Rachels 'An Analysis Of Active And Passive Euthanasia'

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In the article, “Active and Passive Euthanasia” the author Rachels argues that both passive and active euthanasia are permitted. Active euthanasia is purely known as taking a positive action, which is designed to kill the patient who is incurably ill. Passive euthanasia, on the contrary, means easily holding back from doing anything to keep the patient alive. To further explain what Rachels suggests, he uses two cases as an example. First he gives the scenario of Smith who will inherit a large sum of money if his six year old nephew dies. Smith “sneaks” into the bathroom while his nephew is in the bathtub; he pushes his nephew’s head under the water, and drowns him. Smith makes this look like an accident and inherits the money. On the other hand Jones also has a similar scenario. He “sneaks” into the bathroom, he sees his nephew slides, hit his head, and he lands face down in the tub. Jones watched this play out and he’s ready to push his nephew 's head under, if he recovers. He reports the drowning as an …show more content…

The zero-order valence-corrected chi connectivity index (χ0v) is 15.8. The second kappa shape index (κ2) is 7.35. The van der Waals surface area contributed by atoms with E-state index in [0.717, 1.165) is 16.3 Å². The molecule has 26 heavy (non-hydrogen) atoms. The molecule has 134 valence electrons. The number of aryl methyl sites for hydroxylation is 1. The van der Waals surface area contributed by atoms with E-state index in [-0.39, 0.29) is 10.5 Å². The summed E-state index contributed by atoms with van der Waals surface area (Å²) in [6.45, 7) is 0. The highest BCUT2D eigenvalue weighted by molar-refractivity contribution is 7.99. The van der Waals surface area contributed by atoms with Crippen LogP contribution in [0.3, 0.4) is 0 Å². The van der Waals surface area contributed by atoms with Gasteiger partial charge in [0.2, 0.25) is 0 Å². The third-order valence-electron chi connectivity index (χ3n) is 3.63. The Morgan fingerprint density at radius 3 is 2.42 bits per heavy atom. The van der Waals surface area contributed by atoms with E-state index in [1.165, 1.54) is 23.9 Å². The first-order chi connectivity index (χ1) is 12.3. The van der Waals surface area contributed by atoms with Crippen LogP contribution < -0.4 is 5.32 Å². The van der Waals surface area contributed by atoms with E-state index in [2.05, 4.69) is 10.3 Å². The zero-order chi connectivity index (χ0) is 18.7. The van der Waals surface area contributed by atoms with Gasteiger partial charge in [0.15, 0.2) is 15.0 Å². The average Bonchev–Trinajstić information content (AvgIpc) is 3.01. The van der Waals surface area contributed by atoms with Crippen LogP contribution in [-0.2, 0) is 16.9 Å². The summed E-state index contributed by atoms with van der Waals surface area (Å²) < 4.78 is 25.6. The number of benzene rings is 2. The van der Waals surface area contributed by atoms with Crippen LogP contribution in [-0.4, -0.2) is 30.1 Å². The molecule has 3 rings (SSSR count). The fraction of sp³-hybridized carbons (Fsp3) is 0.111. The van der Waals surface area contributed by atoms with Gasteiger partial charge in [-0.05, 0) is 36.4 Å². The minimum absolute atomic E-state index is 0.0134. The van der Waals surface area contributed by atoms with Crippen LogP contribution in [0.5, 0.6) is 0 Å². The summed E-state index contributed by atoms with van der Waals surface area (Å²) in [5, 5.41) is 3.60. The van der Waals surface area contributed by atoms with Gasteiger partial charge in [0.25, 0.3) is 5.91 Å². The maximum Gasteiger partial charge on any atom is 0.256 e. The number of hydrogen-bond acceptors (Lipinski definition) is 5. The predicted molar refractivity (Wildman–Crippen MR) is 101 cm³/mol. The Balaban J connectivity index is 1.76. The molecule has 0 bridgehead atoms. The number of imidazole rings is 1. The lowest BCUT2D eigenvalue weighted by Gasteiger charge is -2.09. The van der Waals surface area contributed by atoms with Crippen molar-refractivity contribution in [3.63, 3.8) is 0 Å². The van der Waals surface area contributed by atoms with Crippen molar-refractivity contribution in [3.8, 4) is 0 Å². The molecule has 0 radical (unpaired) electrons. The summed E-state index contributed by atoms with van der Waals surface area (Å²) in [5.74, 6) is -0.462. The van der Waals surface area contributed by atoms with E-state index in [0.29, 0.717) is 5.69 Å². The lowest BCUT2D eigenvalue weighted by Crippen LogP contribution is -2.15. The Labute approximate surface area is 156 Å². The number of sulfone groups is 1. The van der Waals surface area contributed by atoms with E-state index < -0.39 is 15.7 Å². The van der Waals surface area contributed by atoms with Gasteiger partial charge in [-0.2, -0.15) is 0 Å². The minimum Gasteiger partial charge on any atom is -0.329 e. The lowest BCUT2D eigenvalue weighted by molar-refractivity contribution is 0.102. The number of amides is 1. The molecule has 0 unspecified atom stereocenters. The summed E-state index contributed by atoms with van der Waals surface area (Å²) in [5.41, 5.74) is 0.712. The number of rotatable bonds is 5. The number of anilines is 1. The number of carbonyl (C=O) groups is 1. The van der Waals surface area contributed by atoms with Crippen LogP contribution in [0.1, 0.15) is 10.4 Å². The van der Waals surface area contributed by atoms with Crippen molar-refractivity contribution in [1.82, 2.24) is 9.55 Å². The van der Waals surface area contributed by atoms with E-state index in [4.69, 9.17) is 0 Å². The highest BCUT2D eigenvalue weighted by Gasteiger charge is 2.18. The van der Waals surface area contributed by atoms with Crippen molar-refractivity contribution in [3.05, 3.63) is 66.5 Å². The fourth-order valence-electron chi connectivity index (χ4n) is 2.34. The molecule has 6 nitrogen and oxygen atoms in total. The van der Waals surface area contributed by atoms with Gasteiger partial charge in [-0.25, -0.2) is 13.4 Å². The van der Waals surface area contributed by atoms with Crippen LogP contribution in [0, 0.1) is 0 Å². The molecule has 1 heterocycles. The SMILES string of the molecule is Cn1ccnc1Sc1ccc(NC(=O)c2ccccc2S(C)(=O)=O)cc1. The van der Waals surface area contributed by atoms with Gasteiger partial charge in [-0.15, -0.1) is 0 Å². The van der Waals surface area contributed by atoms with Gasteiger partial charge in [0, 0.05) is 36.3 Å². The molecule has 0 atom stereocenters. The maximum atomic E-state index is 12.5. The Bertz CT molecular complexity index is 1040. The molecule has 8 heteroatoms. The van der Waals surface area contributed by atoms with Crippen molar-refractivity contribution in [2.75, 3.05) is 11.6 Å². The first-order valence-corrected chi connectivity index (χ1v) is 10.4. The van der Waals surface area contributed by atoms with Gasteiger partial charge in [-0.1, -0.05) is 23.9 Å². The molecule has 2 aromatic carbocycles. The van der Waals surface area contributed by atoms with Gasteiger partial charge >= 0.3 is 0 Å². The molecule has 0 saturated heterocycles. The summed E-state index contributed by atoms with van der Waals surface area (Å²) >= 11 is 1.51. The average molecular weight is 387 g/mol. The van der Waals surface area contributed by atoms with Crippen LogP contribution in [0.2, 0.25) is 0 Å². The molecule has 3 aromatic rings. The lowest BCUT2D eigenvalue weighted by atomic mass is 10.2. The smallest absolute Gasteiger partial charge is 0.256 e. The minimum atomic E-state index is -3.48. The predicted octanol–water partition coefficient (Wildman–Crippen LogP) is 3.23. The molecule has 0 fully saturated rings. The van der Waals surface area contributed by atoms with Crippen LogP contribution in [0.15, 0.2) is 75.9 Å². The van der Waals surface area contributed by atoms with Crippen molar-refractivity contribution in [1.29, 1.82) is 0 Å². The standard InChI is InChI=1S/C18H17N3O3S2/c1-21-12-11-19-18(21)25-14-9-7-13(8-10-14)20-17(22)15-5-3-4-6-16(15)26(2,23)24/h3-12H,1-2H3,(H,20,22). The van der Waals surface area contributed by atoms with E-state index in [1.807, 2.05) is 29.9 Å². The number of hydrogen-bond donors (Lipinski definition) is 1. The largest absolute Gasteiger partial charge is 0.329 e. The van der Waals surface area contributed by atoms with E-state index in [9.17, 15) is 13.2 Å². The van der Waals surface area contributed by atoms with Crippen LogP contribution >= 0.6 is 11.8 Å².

Since there isn 't any closing difference, active euthanasia is as morally justified as passive euthanasia.
The argument that Rachel proposed fails to be effective and persuasive. Peter Singer reasons that we have an important obligation to secure and promote the “essentials of human well-being.” This is an aggregable statement, because it is our moral obligation to lend a helping hand to save a life. The life of a human being has a lot of value and significance. We should do everything possible to save a life, even if it involves sacrificing our own lives. This might seem debatable, but honorably it is the correct thing to do. Every life is equally important and we should help save as much lives

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